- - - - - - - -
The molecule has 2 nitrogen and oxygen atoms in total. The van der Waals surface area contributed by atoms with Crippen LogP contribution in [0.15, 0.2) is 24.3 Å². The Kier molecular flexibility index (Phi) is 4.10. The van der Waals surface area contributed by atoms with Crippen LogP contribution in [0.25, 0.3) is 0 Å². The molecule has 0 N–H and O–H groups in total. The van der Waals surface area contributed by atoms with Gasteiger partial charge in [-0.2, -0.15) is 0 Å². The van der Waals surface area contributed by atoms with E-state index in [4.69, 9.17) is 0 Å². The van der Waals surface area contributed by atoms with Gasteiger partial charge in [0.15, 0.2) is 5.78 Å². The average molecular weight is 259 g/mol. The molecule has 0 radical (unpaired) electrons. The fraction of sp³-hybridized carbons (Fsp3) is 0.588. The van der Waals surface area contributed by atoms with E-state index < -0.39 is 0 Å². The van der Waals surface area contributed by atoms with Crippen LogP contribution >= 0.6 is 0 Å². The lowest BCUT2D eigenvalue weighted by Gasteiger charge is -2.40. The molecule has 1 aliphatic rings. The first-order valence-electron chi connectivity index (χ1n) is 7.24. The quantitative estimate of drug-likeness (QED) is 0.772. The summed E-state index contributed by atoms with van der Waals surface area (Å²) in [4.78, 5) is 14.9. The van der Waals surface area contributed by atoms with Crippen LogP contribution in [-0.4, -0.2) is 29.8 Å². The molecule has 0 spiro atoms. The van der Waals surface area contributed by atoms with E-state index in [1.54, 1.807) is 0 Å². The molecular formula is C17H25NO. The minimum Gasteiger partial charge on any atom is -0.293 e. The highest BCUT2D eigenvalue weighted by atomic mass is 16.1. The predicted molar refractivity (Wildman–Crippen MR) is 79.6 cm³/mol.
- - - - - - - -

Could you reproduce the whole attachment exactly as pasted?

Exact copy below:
The molecule has 2 nitrogen and oxygen atoms in total. The van der Waals surface area contributed by atoms with Crippen LogP contribution in [0.15, 0.2) is 24.3 Å². The Kier molecular flexibility index (Phi) is 4.10. The van der Waals surface area contributed by atoms with Crippen LogP contribution in [0.25, 0.3) is 0 Å². The molecule has 0 N–H and O–H groups in total. The van der Waals surface area contributed by atoms with Gasteiger partial charge in [-0.2, -0.15) is 0 Å². The van der Waals surface area contributed by atoms with E-state index in [4.69, 9.17) is 0 Å². The van der Waals surface area contributed by atoms with Gasteiger partial charge in [0.15, 0.2) is 5.78 Å². The average molecular weight is 259 g/mol. The molecule has 0 radical (unpaired) electrons. The fraction of sp³-hybridized carbons (Fsp3) is 0.588. The van der Waals surface area contributed by atoms with E-state index < -0.39 is 0 Å². The van der Waals surface area contributed by atoms with Crippen LogP contribution >= 0.6 is 0 Å². The lowest BCUT2D eigenvalue weighted by Gasteiger charge is -2.40. The molecule has 1 aliphatic rings. The first-order valence-electron chi connectivity index (χ1n) is 7.24. The quantitative estimate of drug-likeness (QED) is 0.772. The summed E-state index contributed by atoms with van der Waals surface area (Å²) in [4.78, 5) is 14.9. The van der Waals surface area contributed by atoms with Crippen LogP contribution in [-0.4, -0.2) is 29.8 Å². The molecule has 0 spiro atoms. The van der Waals surface area contributed by atoms with E-state index in [1.54, 1.807) is 0 Å². The molecular formula is C17H25NO. The minimum Gasteiger partial charge on any atom is -0.293 e. The highest BCUT2D eigenvalue weighted by atomic mass is 16.1. The predicted molar refractivity (Wildman–Crippen MR) is 79.6 cm³/mol.